Two independent speakers with exciting proposals to commemorate King Æthelstan as the first King of England

We have two independent speakers with a common theme: England’s first King,  Æthelstan, proposing a new history centre and statue. Martin Ellis will talk about the benefits of a new cultural centre and Alan Birkenshaw has a fascinating idea for a compelling sculpture as a centre piece.

Kingston has a fine library and museum, built through philanthropy at the very beginning of the 20th century. Kingston plans to replace the Kingfisher Leisure Centre on that same municipal site. What an opportunity. Build the leisure centre but complement it with a King Æthelstan Visitor Centre, a local history centre, and a covered public space joining the new centres in a museum, library and leisure complex with shared facilities like toilets and cafes.

Just as the King Richard III Centre in Leicester celebrates a local king and provides a focus for a renewed emphasis on heritage to regenerate Leicester, so a new King Æthelstan Visitor Centre would celebrate the unique Saxon heritage of Kingston, highlighting King Æthelstan, in particular, and the part he played in shaping our country at a time when there was disunity, civil strife, and invasion.

The Museum is already too small. It is a world leading site for Muybridge artefacts and the Marsh collection of ceramics, as well as an art gallery with pictures of historic import (e.g. the Brill collection which gives a prize each year for three paintings recording an area of Kingston likely to change or disappear). Important areas of Kingston’s history cannot be found space (e.g. history of the Hawker Hunter built in Kingston).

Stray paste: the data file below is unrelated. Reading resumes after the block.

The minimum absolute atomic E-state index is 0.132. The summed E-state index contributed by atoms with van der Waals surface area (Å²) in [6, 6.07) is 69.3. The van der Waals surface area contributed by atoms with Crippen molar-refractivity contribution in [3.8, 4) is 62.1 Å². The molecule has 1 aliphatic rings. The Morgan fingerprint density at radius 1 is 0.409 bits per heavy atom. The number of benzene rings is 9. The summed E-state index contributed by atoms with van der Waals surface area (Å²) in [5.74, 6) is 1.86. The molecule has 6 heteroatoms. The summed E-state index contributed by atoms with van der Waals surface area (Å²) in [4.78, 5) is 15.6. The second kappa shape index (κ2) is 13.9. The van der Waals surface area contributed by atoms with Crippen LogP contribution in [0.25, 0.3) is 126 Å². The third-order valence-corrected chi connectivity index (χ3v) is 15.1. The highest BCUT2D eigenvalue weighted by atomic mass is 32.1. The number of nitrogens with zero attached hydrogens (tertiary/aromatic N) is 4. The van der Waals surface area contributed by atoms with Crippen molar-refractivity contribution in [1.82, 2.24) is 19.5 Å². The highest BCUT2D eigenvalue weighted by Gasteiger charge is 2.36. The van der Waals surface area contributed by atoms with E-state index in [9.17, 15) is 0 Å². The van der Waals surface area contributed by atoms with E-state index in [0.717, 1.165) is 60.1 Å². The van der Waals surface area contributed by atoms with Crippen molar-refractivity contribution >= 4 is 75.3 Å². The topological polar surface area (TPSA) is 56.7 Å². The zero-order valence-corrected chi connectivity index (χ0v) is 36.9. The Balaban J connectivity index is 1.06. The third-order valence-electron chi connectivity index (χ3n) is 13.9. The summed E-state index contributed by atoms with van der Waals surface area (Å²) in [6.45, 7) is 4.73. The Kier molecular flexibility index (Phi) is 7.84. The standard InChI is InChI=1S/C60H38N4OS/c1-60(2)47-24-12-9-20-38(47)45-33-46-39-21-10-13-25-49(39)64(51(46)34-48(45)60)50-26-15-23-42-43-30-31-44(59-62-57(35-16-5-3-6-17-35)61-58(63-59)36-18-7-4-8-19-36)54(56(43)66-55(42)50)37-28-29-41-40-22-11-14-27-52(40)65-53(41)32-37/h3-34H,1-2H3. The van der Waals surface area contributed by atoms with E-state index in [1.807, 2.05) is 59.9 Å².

This development could create a heritage hub in Kingston. By seeing Kingston as a centre from which people can access so much of our cultural past – Dorich House, Hampton Court, Kew Gardens, Marble Hill and Syon Houses, London’s plethora of museums, galleries such as G.F. Watts Gallery or Dulwich Gallery, and plenty more – Kingston becomes a honey-trap for heritage tourism.

To make this vision come alive, it needs the full support of the Council in submitting a bid to the Heritage Lottery Fund and linking it in with the development of the new leisure centre. It will also need all stakeholders – political parties, Friends of the Museum, Kingston Society, Kingston University and many others – to show their commitment. And the reward is a heritage hub that attracts visitors to Kingston, its hotels and places to stay, its restaurants, its shops, and its theatre.


Æthelstan was a powerful warrior king described at the time as ‘God’s Warrior’ who was set over the English to lead His people, supported by God to victory in war and peace.’ King Æthelstan – Grandson of Alfred the Great was born 894  and died in  939 Aged 45.

When Æthelstan’s father, Edward the Elder died, Æthelstan was crowned king of Wessex and Mercia. The ceremony took place on September the 5th, 925 in the Market Place of Kingston upon Thames. That crowning ceremony on the Coronation Stone lays the foundation for the claim that ‘Kingston is where England begun’.

Æthelstan’s achievements as king were extraordinary. He oversaw the translation of the bible into English. He established a formal organization for masons which led to Freemasonry in England. He granted many charters (think of Presidential Executive Orders) which enabled towns and boroughs to trade effectively.


Behind Æthelstan sits Muninn, the Norse god Odin’s raven, mythical in culture, but physical in this work of art, encouraging the mind to question his presence. Next to Muninn is the ‘spirit’ of Æthelflæd – warrior queen of Mercia in the preceding years, daughter of King Alfred, and aunt to Æthelstan.

(We say spirit because at the time of Æthelstan’s reign, Æthelflæd was no longer alive. But coupled with the mythology of the Norse gods, and Odin’s raven, the influence of Æthelflæd was an integral part in the development of Æthelstan, as it was she who brought him up and taught him the art of warfare and kingsmanship.)

It will encourage education and knowledge, which will inspire tourism, commerce and diversity – thus placing Kingston on Thames firmly in the history books and tourist maps, as an extremely important place to visit in modern day England.

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Last Updated on May 30, 2022 by Kingston Society